14 Benefits of Telecommuting for Employers in 2023
The COVID-19 pandemic abruptly shuttered many office doors, leaving employers with no other option than to let their employees work from home. News anchors began reporting from bedrooms, CEOs shared kitchen tables with preschoolers and everyone discovered video calls. More people than ever before began to telecommute—and many of them realized they liked it.
What is telecommuting?
Telecommuting, also called remote work, allows professionals to carry out their jobs from a location outside of the traditional office setting. Home offices, coffee shops or coworking spaces—anywhere with an internet connection can become a place to work.
How does telecommuting work?
Telecommuting isn’t new. Remote-first companies like Upwork have successfully conducted business for years with workers located around the globe. These businesses use apps including Zoom, Skype, Slack, and Google Workspace to communicate and collaborate remotely. While the tools do not completely replace the experience of working face-to-face, they help with both productivity and team building.
Companies that are new to telecommuting can look to existing remote-first organizations for inspiration (and even expand their distributed workforce through Upwork!). While the tech stack every company chooses will vary, a messaging app and a video conferencing service are essential for working together remotely.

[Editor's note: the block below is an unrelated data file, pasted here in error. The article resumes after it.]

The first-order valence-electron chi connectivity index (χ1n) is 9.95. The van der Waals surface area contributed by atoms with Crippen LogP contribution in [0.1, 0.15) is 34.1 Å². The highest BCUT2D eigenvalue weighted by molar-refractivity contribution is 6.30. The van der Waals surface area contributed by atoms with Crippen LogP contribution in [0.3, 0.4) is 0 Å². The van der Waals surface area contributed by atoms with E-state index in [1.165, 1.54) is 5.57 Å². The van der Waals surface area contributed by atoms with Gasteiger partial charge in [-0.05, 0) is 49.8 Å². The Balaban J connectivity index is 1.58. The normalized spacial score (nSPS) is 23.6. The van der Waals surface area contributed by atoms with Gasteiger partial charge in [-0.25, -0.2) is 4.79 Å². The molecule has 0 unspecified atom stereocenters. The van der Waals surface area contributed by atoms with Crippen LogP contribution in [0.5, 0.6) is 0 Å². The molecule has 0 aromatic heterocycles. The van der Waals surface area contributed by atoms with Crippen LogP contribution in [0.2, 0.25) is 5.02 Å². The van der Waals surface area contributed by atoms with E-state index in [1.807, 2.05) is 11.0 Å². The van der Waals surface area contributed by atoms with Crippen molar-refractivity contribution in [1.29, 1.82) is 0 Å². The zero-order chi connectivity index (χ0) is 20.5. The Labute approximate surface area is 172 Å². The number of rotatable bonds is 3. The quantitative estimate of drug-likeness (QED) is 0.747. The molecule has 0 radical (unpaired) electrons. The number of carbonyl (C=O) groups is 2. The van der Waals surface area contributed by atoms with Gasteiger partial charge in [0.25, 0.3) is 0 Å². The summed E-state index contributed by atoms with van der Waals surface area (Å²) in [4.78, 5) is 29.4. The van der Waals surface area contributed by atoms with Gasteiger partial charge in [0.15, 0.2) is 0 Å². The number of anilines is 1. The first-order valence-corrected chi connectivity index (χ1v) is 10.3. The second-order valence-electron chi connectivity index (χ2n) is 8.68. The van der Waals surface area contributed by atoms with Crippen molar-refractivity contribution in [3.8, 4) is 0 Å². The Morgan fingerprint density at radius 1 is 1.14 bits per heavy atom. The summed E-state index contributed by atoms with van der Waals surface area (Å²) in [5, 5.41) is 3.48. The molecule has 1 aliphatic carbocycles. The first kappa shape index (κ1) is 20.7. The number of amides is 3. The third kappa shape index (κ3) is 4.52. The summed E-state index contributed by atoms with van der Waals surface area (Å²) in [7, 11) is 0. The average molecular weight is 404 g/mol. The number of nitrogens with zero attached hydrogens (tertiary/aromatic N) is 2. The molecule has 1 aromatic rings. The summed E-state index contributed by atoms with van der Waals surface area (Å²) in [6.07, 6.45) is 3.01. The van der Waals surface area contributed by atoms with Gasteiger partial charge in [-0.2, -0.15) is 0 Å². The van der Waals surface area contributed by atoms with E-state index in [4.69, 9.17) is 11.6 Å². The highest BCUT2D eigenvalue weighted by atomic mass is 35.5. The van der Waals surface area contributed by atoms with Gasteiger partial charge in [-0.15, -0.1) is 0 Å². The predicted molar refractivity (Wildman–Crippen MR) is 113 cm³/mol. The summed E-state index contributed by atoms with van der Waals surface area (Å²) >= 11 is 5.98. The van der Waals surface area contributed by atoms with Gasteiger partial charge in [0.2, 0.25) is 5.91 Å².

Why businesses are moving to telecommuting
Once teams began settling into their routines at home, it became apparent there were unrealized benefits of telecommuting for companies, too. Telecommuting workers could settle into periods of deep work without anyone popping by their office for a chat. Without a long commute, flexible work hours became more feasible. Productivity increased, and hiring pools expanded dramatically now that new workers could come from anywhere in the world.
Building a successful remote work culture can require an initial investment of time and money, but the dividends may easily outweigh the costs. Businesses considering making a permanent switch to telecommuting should consider the need for added security measures, virtual private networks (VPNs), VoIP phone lines and new software licenses. IT teams must rethink their approach to support when working with a remote workforce, and managers need to learn new best practices for telecommuting. These practices include building and communicating policies around cybersecurity, onboarding, sick days, absenteeism and flexible scheduling.
There are, of course, advantages and disadvantages of telecommuting. Some challenges of telecommuting include a loss of the everyday office interactions that teams may take for granted, like "water cooler" chats and face time with leadership. With the help of video conferencing software and virtual events, though, employees can recapture some of these experiences. In the Prudential survey, 68% of respondents said they still found it easy to communicate with colleagues while telecommuting.
An increasing number of employers have found that the benefits outweigh any potential negative effects of telecommuting and are building distributed workforces. Some businesses have implemented a permanent telecommuting program. Others plan to pursue flexible work arrangements that blend in-office time with remote work.